Historically, environmental regulations have been developed that impact many aspects of our daily lives and the way we conduct business. The catalyst for these regulations has been the protection of both human health and the environment. For the most part, these regulations are developed at the federal level and implemented by federal, state, and local officials, with penalties for violations including fines and criminal punishment.
The body of environmental legislation and associated regulations have resulted in many businesses, financial institutions, building owners, and tenants involved in property transactions being named as potentially responsible parties (PRP’s) who may be liable for the entire cost of an environmental clean-up (remediation). Environmental regulations may also target the individual as a PRP. In order to minimize this liability exposure, it has become evident that a professional review of current and past property uses is necessary. This method of limiting liability was recognized as a “due diligence” process under the Comprehensive Environmental Response, Compensation, and Liability Act (CERCLA, a.k.a. Superfund, 40 CFR Part 300). Although this process was intended as a Superfund defense, the ESA has become the de facto method of conducting environmental due diligence for commercial property transactions.
To assist in developing the due diligence defense, the following standards are typically used:
- Phase I Site Assessment ASTM E1527
- 40 CFR Part 312 “All Appropriate Inquiry”
ASTM International has developed E1527 Standards for Environmental Site Assessments: Phase I Environmental Site Assessment. This practice is intended to permit a user to satisfy one of the requirements to qualify for the innocent landowner defense to CERCLA liability: that is, the practices that constitute “all appropriate inquiry into the previous ownership and uses of the property consistent with good commercial or customary practice” as defined in 42 USC [section]9601(35)(B).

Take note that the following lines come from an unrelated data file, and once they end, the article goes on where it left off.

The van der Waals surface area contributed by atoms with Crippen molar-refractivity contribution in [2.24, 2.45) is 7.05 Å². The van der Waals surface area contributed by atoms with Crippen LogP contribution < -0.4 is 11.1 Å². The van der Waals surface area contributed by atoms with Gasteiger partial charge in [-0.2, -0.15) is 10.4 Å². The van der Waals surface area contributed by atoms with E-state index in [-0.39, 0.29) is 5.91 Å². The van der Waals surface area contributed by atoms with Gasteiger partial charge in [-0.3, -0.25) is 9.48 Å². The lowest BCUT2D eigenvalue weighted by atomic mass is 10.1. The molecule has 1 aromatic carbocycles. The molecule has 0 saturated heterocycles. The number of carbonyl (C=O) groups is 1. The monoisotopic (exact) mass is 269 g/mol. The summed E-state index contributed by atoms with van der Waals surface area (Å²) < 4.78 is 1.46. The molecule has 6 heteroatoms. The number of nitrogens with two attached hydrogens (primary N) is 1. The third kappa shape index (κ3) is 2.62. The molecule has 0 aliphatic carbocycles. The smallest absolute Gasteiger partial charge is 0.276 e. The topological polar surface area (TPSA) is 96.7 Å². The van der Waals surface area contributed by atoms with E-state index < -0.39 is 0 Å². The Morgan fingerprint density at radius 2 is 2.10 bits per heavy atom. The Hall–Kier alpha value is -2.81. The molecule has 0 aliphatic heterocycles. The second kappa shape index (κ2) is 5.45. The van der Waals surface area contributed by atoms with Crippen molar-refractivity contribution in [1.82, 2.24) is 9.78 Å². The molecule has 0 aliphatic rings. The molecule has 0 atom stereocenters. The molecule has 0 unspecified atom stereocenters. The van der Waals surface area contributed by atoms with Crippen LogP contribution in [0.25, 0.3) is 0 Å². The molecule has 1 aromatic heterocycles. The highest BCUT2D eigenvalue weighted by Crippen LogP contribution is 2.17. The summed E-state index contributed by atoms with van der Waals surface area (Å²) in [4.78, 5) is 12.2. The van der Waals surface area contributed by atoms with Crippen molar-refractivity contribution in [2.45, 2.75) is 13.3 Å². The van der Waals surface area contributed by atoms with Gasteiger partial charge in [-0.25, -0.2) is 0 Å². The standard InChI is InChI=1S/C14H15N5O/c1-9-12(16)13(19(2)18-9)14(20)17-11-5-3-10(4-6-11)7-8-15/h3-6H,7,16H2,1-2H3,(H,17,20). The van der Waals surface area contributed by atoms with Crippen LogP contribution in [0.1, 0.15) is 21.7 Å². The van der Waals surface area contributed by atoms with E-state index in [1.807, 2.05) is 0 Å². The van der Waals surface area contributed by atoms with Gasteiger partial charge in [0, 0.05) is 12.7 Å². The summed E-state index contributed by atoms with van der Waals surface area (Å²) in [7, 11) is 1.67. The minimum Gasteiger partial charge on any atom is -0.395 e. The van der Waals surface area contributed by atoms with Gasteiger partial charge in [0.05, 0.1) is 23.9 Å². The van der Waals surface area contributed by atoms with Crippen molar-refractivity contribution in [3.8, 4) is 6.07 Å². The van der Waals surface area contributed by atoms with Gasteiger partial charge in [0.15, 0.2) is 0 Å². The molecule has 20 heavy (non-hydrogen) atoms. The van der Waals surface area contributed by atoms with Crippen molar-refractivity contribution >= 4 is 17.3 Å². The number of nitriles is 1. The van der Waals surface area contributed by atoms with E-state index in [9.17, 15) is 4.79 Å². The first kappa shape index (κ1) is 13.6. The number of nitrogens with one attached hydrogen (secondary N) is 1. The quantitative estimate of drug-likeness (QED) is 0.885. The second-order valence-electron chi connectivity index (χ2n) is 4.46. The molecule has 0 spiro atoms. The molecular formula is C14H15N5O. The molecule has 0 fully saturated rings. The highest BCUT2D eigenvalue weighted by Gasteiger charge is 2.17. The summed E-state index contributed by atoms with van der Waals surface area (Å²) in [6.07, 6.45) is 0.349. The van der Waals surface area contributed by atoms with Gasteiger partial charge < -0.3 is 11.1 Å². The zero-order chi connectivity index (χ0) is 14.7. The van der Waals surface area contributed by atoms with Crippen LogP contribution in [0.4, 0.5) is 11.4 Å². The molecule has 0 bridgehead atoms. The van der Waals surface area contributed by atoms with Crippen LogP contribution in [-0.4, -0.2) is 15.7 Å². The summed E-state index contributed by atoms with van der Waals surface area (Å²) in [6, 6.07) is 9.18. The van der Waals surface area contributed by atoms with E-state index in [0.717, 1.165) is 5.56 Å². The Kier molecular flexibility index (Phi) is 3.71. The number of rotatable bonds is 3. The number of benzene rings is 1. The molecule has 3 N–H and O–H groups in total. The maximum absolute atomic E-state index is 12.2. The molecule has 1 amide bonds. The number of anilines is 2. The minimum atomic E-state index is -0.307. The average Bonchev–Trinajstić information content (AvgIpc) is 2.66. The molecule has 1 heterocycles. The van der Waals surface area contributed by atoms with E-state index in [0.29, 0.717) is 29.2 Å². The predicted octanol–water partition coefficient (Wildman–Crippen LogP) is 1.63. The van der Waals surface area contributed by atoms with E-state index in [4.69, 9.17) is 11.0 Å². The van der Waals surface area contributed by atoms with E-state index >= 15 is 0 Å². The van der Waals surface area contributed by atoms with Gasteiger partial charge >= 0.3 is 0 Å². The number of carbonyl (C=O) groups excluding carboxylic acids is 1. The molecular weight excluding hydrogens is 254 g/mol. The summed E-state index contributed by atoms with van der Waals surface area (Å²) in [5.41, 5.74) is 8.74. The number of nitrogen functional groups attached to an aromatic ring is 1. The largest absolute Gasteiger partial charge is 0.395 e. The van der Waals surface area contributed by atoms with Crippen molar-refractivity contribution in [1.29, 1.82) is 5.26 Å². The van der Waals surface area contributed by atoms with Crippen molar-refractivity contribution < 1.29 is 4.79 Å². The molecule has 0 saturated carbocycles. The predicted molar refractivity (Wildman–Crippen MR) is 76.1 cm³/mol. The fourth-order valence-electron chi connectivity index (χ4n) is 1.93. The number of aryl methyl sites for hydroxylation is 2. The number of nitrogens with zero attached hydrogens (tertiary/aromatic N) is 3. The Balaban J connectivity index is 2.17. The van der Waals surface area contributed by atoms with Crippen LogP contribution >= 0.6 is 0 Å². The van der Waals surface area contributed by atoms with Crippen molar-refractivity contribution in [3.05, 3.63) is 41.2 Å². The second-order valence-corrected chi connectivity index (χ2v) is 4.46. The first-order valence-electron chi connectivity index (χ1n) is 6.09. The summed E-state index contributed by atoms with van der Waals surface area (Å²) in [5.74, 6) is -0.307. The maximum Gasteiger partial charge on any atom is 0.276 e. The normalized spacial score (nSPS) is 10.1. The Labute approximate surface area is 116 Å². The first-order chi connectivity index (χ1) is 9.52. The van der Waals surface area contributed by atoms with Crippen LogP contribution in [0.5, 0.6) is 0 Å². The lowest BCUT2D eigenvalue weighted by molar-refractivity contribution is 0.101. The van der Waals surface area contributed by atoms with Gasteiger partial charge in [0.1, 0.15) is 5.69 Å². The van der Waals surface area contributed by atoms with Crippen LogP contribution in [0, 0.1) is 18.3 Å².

Phase I involves research into the history of a property to determine if hazardous substances or petroleum products have likely been released into soil, groundwater, or structures on site.
The rationale for conducting a Phase I ESA has historically been one or more of the following:
1. To satisfy CERCLA appropriate inquiry requirements for the “innocent landowner” defense, should contamination be found on the property at some time in the future;
2. To evaluate business environmental risk, defined by the American Society of Testing and Materials (ASTM) as “a risk which can have a material, environmental or environmentally-driven impact on the business associated with the current or planned use of a parcel of commercial real estate;
3. As a common-sense practice to determine the likelihood of soil or groundwater contamination or of contamination within an existing structure on a property. The presence of any such contamination could devalue a property or incur future liability for the property owner.
Recognized environmental conditions identified in a Phase I may trigger a Phase II ESA. The Phase II process typically includes sampling and laboratory analysis of different media, as deemed necessary based on the findings of the Phase I ESA or by a regulatory agency, including but not limited to building materials, indoor air, soils, ground water, surface water, and ambient air. The data gathered is compared to existing environmental and human health standards to determine the site’s environmental and public health risks and potential remediation strategies. ASTM has created a standard for conducting Phase II ESA’s, ASTM E 1903, Standard Guide for Environmental Site Assessments: Phase II Environmental Site Assessment Process. Be aware of regulatory standards, including reporting requirements, which may be applicable to the type of Phase II being conducted.
Additional Environmental Actions
Following the Phase II ESA, further studies may be required to determine the extent of any environmental impact, to explore alternative methods of abatement or remediation, and to develop cost estimates of the various abatement or remediation alternatives. Upon completion of these studies, abatement or remediation activity is often initiated.